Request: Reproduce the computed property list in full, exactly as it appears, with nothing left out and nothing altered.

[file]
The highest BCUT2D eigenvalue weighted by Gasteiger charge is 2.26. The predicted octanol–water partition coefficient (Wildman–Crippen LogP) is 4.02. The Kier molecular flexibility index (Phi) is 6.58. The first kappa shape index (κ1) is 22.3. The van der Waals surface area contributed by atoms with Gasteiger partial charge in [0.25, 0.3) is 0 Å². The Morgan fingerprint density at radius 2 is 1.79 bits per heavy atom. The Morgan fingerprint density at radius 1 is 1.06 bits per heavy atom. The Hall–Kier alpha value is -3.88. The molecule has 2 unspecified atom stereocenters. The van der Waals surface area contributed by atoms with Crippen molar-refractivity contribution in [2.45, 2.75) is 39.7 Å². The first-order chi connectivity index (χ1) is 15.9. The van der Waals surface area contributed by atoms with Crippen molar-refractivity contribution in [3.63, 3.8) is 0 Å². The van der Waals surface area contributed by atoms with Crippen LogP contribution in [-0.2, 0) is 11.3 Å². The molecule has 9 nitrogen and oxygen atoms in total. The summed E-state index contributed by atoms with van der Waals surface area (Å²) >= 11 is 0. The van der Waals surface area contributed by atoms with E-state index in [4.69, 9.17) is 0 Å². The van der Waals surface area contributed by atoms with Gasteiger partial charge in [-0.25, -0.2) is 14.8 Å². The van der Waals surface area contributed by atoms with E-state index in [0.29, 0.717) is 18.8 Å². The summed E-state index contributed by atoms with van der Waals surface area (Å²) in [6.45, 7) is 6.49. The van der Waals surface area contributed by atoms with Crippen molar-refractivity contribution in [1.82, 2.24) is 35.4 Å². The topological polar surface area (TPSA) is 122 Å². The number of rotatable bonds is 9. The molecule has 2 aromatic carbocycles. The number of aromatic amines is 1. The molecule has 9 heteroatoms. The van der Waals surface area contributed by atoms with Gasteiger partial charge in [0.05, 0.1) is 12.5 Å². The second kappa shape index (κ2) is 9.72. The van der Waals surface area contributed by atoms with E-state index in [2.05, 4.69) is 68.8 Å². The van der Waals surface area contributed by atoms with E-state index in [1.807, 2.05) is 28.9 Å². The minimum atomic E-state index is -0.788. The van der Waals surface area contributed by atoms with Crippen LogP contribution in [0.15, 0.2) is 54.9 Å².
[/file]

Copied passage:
The highest BCUT2D eigenvalue weighted by Gasteiger charge is 2.26. The predicted octanol–water partition coefficient (Wildman–Crippen LogP) is 4.02. The Kier molecular flexibility index (Phi) is 6.58. The first kappa shape index (κ1) is 22.3. The van der Waals surface area contributed by atoms with Gasteiger partial charge in [0.25, 0.3) is 0 Å². The Morgan fingerprint density at radius 2 is 1.79 bits per heavy atom. The Morgan fingerprint density at radius 1 is 1.06 bits per heavy atom. The Hall–Kier alpha value is -3.88. The molecule has 2 unspecified atom stereocenters. The van der Waals surface area contributed by atoms with Crippen molar-refractivity contribution in [2.45, 2.75) is 39.7 Å². The first-order chi connectivity index (χ1) is 15.9. The van der Waals surface area contributed by atoms with Crippen molar-refractivity contribution in [3.63, 3.8) is 0 Å². The van der Waals surface area contributed by atoms with Crippen LogP contribution in [-0.2, 0) is 11.3 Å². The molecule has 9 nitrogen and oxygen atoms in total. The summed E-state index contributed by atoms with van der Waals surface area (Å²) >= 11 is 0. The van der Waals surface area contributed by atoms with E-state index in [4.69, 9.17) is 0 Å². The van der Waals surface area contributed by atoms with Gasteiger partial charge in [-0.25, -0.2) is 14.8 Å². The van der Waals surface area contributed by atoms with E-state index in [0.29, 0.717) is 18.8 Å². The summed E-state index contributed by atoms with van der Waals surface area (Å²) in [6.45, 7) is 6.49. The van der Waals surface area contributed by atoms with Crippen molar-refractivity contribution in [1.82, 2.24) is 35.4 Å². The topological polar surface area (TPSA) is 122 Å². The number of rotatable bonds is 9. The molecule has 2 aromatic carbocycles. The number of aromatic amines is 1. The molecule has 9 heteroatoms. The van der Waals surface area contributed by atoms with Gasteiger partial charge in [0.05, 0.1) is 12.5 Å². The second kappa shape index (κ2) is 9.72. The van der Waals surface area contributed by atoms with E-state index in [2.05, 4.69) is 68.8 Å². The van der Waals surface area contributed by atoms with E-state index in [1.807, 2.05) is 28.9 Å². The minimum atomic E-state index is -0.788. The van der Waals surface area contributed by atoms with Crippen LogP contribution in [0.15, 0.2) is 54.9 Å².